Solar power, including power from solar thermal technologies, is fast becoming a major source of clean energy. However, producing energy from the sun via thermal conversion has its disadvantages. Heat is usually the output and it works best when the sun is shining the most, i.e. when the demand for excess heat is low. Electricity, heat and cooling are demanded at all hours, but panels do not produce energy during night time or when the sun is shaded from clouds etc. Existing storage solutions such as heat accumulators suffer from energy losses and spatial inconvenience.
Climatewell has developed a product that addresses solar thermal’s disadvantages with a simple and stable solution. By integrating a chemical heat pump device directly into the collectors and directing the energy in two circuits, both cool and heat can be provided. A small accumulator is also integrated in order to provide energy when sun is not shining. Direct integration provides the solution with an energy efficient design. The technology is a further development of an absorption technology wherein heating causes pressure differences in salt and liquid to create a chemical compressor that can be utilized as a heat pump. Climatewell has integrated the technology within thermal solar collectors and added the ability to control the flows in the system so that the salt can store energy that is not immediately used.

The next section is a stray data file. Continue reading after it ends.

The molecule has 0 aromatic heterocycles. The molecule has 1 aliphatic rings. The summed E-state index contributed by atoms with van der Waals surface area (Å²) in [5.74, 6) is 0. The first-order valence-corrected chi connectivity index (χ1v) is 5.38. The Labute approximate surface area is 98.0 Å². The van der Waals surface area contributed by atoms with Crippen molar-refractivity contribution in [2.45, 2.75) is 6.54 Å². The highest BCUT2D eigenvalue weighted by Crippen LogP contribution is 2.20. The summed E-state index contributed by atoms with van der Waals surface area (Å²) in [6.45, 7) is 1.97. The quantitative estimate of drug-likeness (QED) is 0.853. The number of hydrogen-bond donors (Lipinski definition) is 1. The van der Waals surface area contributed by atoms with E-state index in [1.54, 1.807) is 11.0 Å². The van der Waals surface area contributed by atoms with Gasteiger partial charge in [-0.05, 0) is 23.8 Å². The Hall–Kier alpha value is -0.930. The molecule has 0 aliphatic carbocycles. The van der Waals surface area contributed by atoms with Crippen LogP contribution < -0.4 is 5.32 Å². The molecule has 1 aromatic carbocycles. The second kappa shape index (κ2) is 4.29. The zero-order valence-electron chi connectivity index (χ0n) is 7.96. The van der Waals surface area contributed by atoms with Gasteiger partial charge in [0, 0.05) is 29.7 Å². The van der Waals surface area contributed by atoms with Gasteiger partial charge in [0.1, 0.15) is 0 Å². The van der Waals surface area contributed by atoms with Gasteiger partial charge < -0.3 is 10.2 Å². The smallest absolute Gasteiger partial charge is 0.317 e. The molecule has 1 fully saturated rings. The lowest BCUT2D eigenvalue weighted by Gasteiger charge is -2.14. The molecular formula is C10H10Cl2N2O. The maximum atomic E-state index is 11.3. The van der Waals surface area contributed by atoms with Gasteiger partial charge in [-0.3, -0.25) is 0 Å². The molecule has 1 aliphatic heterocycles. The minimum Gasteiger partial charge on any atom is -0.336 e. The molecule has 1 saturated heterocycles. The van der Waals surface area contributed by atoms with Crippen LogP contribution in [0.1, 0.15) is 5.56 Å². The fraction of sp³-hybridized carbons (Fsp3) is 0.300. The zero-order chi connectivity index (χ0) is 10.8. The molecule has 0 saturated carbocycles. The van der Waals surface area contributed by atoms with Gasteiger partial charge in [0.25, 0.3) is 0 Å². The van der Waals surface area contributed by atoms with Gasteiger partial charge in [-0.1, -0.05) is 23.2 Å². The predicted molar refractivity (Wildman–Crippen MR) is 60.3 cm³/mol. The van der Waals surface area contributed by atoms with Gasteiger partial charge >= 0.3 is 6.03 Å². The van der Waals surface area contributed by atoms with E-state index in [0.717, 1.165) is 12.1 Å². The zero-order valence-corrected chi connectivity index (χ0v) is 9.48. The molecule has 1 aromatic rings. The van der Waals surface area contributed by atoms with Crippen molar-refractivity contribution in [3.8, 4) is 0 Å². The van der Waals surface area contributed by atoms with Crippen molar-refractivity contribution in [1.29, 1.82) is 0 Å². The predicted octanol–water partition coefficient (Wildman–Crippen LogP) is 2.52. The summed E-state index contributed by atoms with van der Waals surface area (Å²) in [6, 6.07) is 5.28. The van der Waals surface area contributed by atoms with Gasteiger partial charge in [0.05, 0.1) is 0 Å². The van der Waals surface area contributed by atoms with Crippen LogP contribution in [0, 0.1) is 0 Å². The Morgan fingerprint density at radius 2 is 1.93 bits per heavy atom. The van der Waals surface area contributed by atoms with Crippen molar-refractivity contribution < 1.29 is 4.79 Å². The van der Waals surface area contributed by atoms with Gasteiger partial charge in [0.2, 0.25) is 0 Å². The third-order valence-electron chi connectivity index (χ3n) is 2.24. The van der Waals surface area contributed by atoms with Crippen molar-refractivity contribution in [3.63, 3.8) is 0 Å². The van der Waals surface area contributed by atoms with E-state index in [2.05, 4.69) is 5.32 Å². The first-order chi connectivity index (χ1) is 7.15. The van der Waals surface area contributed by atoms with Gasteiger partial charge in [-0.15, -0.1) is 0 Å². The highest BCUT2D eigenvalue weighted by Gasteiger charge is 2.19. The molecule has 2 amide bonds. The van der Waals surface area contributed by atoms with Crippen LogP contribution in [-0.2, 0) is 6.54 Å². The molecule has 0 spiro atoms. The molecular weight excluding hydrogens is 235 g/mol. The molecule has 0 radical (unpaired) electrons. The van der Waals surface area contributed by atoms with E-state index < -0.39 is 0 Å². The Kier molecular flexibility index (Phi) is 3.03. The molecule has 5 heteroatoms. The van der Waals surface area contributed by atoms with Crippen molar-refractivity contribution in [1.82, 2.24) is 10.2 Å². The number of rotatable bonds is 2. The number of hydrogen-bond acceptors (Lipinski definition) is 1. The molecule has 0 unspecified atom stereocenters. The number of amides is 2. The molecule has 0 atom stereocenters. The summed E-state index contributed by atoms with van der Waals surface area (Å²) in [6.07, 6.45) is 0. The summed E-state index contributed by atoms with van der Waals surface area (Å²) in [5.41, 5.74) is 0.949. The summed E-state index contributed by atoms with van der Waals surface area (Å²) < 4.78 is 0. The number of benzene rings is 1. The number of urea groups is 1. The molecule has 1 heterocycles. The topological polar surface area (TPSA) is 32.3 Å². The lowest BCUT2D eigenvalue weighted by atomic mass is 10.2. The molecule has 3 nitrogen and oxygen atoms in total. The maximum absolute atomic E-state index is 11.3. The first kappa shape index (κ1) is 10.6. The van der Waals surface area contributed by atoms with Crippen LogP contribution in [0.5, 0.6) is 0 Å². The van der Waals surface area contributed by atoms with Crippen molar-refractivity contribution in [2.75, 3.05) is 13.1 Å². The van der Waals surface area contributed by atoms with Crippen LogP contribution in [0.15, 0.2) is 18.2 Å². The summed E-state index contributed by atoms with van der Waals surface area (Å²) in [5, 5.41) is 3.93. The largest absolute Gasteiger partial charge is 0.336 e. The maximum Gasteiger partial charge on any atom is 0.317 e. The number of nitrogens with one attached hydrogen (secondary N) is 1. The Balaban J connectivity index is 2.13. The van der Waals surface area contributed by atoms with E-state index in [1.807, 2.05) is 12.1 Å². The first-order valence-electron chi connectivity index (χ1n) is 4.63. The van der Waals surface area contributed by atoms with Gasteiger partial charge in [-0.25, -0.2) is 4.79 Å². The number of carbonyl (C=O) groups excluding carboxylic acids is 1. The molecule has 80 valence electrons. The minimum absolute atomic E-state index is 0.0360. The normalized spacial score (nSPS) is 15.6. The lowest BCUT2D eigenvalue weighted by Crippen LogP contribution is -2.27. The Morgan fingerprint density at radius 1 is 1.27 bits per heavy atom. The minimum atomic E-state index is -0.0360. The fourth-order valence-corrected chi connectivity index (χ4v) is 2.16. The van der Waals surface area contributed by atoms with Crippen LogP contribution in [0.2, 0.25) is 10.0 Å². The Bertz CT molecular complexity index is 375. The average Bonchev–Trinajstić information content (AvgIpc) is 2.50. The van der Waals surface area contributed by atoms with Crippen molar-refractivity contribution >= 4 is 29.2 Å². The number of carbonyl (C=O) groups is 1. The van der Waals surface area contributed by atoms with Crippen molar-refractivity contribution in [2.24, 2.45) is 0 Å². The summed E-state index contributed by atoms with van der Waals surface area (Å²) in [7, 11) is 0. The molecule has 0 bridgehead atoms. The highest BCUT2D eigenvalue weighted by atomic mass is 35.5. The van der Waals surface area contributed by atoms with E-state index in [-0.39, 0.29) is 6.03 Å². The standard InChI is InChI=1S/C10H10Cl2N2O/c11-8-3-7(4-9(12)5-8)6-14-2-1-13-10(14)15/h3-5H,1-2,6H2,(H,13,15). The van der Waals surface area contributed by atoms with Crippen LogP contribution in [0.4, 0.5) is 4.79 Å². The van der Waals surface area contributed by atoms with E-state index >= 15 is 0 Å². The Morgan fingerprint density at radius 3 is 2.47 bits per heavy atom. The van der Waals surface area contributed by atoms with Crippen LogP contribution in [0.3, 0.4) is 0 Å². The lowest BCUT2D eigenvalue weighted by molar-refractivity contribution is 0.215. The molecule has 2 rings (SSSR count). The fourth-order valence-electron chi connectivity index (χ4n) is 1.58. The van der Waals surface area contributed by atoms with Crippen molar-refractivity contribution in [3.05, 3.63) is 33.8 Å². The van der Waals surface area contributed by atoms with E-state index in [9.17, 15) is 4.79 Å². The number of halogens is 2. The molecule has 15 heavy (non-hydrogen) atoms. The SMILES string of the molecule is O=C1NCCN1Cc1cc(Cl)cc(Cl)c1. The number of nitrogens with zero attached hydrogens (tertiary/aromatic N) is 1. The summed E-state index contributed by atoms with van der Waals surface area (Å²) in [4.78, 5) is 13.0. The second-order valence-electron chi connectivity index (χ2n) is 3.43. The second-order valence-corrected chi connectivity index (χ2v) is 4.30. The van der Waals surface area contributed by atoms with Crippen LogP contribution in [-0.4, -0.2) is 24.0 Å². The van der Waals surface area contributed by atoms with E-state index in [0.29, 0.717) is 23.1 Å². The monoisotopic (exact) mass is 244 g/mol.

Why did it work?
The knowledge base for the innovation started during the seventies when inventor Ray Olsson performed experiments to develop an energy storage unit based on salt. This didn’t succeed and the plans were put on hold until in the end of the nineties when Ray’s wife Mona began to write her thesis on energy storage within heat pumps. Olsson, who proof read his wife’s thesis, found some obvious mistakes but after a second thought he realized that his wife was onto something. He started experimenting and then in 2001, he met Göran Bolin, an innovator and entrepreneur, and the team structured their experimentation further. The breakthrough came in 2005 and they could present a functional prototype. At this time the product was an external device meant to be linked with some heat source, e.g. solar collectors. The device was however expensive and complex to handle and after some further development and testing the team changed the core product and integrated it into the solar collectors themselves. Development has been funded by venture capital for development, demonstration and commercial exploitation, since the early phases. Additional funding has included Public grant partial funding for R&D and Public grant funding for demonstration from the Swedish energy agency and Almi invest. The collectors were tested and verified by the Fraunhofer ISE institute in 2012 and rate between TRL 8-9 in terms of technological readiness.
Climatewell has recently started a project to demonstrate the panels in a larger scale on top of an office building in Karlstad, Sweden. Funding comes partly from the European Union as it is a life plus project. Moreover, global contacts are being taken and markets such as the US, Australia and Asia are of particular interest.